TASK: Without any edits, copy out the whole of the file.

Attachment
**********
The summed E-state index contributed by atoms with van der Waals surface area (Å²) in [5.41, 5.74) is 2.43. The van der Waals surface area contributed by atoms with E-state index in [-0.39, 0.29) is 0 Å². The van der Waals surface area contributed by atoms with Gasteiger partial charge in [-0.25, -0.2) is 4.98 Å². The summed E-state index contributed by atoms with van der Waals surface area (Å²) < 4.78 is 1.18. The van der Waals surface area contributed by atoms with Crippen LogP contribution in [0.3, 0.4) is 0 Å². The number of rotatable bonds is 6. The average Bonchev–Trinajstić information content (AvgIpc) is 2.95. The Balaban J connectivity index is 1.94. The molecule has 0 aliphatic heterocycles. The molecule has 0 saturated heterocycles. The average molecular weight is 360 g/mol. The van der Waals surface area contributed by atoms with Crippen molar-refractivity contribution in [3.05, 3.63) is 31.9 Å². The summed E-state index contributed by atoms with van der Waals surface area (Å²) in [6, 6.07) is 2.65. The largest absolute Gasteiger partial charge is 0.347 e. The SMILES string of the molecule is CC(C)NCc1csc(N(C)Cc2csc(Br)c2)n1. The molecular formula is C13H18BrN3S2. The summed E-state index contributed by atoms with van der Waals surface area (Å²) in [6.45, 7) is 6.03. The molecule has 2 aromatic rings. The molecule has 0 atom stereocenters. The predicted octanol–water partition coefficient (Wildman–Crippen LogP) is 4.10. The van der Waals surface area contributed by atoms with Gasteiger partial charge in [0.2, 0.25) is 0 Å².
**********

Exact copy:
The summed E-state index contributed by atoms with van der Waals surface area (Å²) in [5.41, 5.74) is 2.43. The van der Waals surface area contributed by atoms with E-state index in [-0.39, 0.29) is 0 Å². The van der Waals surface area contributed by atoms with Gasteiger partial charge in [-0.25, -0.2) is 4.98 Å². The summed E-state index contributed by atoms with van der Waals surface area (Å²) < 4.78 is 1.18. The van der Waals surface area contributed by atoms with Crippen LogP contribution in [0.3, 0.4) is 0 Å². The number of rotatable bonds is 6. The average Bonchev–Trinajstić information content (AvgIpc) is 2.95. The Balaban J connectivity index is 1.94. The molecule has 0 aliphatic heterocycles. The molecule has 0 saturated heterocycles. The average molecular weight is 360 g/mol. The van der Waals surface area contributed by atoms with Crippen molar-refractivity contribution in [3.05, 3.63) is 31.9 Å². The summed E-state index contributed by atoms with van der Waals surface area (Å²) in [6, 6.07) is 2.65. The largest absolute Gasteiger partial charge is 0.347 e. The SMILES string of the molecule is CC(C)NCc1csc(N(C)Cc2csc(Br)c2)n1. The molecular formula is C13H18BrN3S2. The summed E-state index contributed by atoms with van der Waals surface area (Å²) in [6.45, 7) is 6.03. The molecule has 2 aromatic rings. The molecule has 0 atom stereocenters. The predicted octanol–water partition coefficient (Wildman–Crippen LogP) is 4.10. The van der Waals surface area contributed by atoms with Gasteiger partial charge in [0.2, 0.25) is 0 Å².